More than one in five Americans engage in bird watching. Now, upstate researchers are making it easier to identify different species with an artificial intelligence program called Merlin.
“Merlin is an online bird ID tool. So you can imagine that you’re walking outside and you see a bird you don’t recognize, you might be tempted to ask a friend what that bird was and to describe the bird to your friend.”
Miyoko Chu is the principal investigator of the Merlin project at Cornell University, and she says more often than not, people turn to the internet for answers.
Type the words ‘orange bird’ into Google hoping to identify one of our feathered friends, and you’re more likely to get an image from the hit game series ‘angry birds’. But help is at hand, Chu says, for the nation’s amateur birders.
“Merlin is a machine and Merlin needs to understand how people see birds, describe birds, remember the birds they’ve seen. And in order to do that we ask people to play these games on our website.”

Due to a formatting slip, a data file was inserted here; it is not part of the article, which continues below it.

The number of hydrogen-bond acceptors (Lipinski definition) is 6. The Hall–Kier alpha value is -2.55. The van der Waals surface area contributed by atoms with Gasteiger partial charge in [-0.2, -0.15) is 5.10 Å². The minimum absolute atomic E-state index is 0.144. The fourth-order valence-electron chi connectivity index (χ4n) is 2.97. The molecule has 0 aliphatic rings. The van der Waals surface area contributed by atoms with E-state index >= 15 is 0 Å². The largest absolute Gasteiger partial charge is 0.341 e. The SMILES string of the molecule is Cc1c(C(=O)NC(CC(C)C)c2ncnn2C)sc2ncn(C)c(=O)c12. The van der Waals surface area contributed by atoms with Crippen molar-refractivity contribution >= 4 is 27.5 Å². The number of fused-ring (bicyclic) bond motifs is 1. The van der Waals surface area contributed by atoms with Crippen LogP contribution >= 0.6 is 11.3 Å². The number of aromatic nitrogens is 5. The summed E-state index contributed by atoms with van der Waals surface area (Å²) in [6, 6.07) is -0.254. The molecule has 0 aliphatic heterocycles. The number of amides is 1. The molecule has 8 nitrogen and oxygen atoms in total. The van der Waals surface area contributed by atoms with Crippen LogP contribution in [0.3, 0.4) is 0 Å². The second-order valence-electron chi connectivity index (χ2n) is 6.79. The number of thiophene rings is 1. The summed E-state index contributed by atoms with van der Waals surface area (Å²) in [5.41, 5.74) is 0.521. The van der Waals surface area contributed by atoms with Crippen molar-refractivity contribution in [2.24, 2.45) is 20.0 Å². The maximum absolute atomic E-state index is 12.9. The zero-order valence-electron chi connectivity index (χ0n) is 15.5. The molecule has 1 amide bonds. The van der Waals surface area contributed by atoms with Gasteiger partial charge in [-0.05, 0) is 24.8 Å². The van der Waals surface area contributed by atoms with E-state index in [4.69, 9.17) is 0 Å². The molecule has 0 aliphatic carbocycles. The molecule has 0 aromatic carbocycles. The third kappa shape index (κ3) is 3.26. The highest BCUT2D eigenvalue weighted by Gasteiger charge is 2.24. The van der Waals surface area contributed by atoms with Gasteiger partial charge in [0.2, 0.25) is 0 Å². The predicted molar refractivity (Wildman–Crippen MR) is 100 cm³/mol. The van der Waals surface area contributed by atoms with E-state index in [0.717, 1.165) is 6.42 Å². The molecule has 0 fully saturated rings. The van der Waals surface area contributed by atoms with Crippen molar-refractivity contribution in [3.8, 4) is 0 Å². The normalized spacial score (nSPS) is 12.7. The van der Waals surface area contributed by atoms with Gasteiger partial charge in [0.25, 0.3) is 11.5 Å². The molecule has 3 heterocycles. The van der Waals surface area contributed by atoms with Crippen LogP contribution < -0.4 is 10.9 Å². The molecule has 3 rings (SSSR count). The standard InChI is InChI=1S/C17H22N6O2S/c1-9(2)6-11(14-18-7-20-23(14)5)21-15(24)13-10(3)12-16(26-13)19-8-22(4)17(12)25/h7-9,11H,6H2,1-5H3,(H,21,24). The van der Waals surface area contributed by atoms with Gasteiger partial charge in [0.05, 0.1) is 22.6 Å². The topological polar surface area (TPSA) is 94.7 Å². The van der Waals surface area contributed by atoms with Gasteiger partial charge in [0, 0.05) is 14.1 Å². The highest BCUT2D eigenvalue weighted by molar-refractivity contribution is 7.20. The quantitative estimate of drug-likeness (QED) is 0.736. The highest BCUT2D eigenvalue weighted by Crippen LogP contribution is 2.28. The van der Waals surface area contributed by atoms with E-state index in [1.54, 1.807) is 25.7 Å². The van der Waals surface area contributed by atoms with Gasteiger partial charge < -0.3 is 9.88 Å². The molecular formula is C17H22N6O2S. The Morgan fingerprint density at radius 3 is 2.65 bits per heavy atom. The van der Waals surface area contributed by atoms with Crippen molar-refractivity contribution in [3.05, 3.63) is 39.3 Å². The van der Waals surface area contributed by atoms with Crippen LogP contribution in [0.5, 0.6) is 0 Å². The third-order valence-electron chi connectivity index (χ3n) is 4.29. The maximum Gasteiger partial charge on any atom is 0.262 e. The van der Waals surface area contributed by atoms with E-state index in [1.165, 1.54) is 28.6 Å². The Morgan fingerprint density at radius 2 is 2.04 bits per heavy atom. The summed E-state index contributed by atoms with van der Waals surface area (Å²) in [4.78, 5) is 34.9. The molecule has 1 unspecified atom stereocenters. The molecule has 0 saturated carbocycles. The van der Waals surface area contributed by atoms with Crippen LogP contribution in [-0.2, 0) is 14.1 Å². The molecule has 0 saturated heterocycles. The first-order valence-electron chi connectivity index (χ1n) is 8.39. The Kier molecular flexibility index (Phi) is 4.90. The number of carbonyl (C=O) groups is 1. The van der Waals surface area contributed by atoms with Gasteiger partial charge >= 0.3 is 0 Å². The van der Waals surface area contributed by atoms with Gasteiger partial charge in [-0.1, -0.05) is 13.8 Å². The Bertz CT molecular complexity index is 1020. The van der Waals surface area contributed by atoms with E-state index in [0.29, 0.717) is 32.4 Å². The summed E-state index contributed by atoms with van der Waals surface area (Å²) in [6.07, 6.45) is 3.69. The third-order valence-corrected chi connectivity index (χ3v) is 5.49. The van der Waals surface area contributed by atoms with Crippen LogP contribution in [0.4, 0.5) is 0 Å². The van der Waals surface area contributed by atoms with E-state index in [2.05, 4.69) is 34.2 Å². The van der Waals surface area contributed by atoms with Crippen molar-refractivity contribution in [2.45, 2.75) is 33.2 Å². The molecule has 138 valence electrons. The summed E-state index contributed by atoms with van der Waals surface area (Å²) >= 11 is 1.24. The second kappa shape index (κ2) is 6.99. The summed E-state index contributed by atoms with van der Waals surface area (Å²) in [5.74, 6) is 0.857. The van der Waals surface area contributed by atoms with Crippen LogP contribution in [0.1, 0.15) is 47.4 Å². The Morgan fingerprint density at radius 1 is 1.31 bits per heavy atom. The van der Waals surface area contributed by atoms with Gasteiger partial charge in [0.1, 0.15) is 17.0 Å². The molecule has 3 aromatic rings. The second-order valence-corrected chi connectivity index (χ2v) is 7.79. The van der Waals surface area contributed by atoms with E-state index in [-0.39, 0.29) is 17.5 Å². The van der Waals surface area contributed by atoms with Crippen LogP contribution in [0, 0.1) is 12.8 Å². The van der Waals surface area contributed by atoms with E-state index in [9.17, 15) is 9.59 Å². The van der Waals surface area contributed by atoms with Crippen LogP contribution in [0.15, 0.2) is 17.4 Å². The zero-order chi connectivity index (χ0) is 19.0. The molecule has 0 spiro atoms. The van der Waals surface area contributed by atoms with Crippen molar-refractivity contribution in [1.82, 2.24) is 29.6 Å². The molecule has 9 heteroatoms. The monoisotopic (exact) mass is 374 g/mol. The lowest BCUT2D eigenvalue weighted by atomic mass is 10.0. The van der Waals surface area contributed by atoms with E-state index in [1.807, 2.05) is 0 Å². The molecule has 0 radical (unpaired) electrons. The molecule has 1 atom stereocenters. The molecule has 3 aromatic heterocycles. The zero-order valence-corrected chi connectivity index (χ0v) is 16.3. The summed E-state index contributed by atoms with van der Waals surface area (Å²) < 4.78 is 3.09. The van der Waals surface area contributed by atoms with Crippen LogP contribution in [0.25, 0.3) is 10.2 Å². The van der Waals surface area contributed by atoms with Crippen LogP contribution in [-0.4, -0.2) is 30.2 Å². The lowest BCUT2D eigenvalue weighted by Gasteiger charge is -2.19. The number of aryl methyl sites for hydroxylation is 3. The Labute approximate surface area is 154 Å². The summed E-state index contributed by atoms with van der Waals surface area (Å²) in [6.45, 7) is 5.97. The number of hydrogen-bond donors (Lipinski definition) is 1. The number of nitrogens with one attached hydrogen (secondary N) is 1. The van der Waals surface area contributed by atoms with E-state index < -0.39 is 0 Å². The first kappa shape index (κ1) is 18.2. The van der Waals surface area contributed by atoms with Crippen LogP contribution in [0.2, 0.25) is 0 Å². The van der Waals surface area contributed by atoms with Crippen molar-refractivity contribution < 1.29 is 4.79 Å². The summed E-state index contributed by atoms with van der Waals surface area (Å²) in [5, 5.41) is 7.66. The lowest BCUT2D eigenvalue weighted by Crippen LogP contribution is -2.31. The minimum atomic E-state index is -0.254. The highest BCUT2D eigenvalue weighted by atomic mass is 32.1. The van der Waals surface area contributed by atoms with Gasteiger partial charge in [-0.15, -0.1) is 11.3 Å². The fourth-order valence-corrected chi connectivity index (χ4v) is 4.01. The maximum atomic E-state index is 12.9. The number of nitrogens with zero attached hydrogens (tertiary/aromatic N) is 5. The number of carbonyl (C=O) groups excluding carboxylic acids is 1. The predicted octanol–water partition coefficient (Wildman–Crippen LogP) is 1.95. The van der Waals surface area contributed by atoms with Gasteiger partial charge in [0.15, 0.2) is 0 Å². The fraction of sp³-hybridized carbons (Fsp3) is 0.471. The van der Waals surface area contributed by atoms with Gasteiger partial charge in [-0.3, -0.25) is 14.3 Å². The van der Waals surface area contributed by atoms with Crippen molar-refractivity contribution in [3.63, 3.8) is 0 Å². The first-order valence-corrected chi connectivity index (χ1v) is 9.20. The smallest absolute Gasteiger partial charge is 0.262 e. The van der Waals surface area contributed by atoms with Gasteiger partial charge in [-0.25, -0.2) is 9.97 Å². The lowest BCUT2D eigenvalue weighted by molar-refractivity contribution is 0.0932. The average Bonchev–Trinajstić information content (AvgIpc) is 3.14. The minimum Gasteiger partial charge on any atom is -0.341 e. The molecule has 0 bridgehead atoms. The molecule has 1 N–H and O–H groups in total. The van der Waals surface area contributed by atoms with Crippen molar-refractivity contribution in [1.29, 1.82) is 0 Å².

The games involve things like seeing a picture for several seconds on the screen and then describing to Merlin what colors and features you remembered.
Chu says there are also labeling tasks where you click on the head of a bird and let Merlin know what that part of the body is called.
She says the more people who interact with the online tool through a range of games, the smarter Merlin becomes.
Chu says if they’re successful in training Merlin, they hope the system will eventually be smart enough to narrow down bird species from a basic search. She says birders all over the country are entering data into the system already.
The result is, Merlin now knows things like the fact that the Common Redpoll or Acanthis Flammea, is found in the north west year round, but only ventures further south and to the east in winter.
Chu says one day the system might even become clever enough that it will be possible to I-D birds on the spot.
“Someday in the future you might be able to have capability on your camera or on your binoculars where, as soon as you’ve gotten that shot, your camera or your binoculars might help give you an identification on that bird.”
Cornell is working with four other universities around the country to get Merlin up and running for the Spring bird migration.